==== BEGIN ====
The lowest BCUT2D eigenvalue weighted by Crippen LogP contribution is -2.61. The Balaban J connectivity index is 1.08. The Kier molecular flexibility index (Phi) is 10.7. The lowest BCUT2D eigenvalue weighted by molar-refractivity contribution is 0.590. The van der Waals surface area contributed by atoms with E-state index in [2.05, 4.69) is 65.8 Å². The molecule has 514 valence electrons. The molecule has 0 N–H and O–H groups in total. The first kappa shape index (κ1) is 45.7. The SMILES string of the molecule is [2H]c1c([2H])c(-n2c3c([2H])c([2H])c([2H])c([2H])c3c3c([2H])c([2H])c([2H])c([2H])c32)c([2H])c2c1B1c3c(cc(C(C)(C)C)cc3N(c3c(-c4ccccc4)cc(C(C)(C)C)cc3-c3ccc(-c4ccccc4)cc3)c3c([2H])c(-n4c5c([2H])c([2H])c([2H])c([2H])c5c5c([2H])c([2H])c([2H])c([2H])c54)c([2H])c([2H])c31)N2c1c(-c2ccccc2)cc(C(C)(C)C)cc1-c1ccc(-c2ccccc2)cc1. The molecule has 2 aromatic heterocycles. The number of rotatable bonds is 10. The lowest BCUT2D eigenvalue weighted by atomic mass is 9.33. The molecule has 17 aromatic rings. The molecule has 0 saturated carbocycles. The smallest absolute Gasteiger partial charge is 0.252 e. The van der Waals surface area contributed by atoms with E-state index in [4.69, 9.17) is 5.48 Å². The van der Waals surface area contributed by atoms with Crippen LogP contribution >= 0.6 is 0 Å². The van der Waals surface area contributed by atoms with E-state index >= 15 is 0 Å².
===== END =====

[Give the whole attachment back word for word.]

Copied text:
The lowest BCUT2D eigenvalue weighted by Crippen LogP contribution is -2.61. The Balaban J connectivity index is 1.08. The Kier molecular flexibility index (Phi) is 10.7. The lowest BCUT2D eigenvalue weighted by molar-refractivity contribution is 0.590. The van der Waals surface area contributed by atoms with E-state index in [2.05, 4.69) is 65.8 Å². The molecule has 514 valence electrons. The molecule has 0 N–H and O–H groups in total. The first kappa shape index (κ1) is 45.7. The SMILES string of the molecule is [2H]c1c([2H])c(-n2c3c([2H])c([2H])c([2H])c([2H])c3c3c([2H])c([2H])c([2H])c([2H])c32)c([2H])c2c1B1c3c(cc(C(C)(C)C)cc3N(c3c(-c4ccccc4)cc(C(C)(C)C)cc3-c3ccc(-c4ccccc4)cc3)c3c([2H])c(-n4c5c([2H])c([2H])c([2H])c([2H])c5c5c([2H])c([2H])c([2H])c([2H])c54)c([2H])c([2H])c31)N2c1c(-c2ccccc2)cc(C(C)(C)C)cc1-c1ccc(-c2ccccc2)cc1. The molecule has 2 aromatic heterocycles. The number of rotatable bonds is 10. The lowest BCUT2D eigenvalue weighted by atomic mass is 9.33. The molecule has 17 aromatic rings. The molecule has 0 saturated carbocycles. The smallest absolute Gasteiger partial charge is 0.252 e. The van der Waals surface area contributed by atoms with E-state index in [4.69, 9.17) is 5.48 Å². The van der Waals surface area contributed by atoms with Crippen LogP contribution >= 0.6 is 0 Å². The van der Waals surface area contributed by atoms with E-state index >= 15 is 0 Å².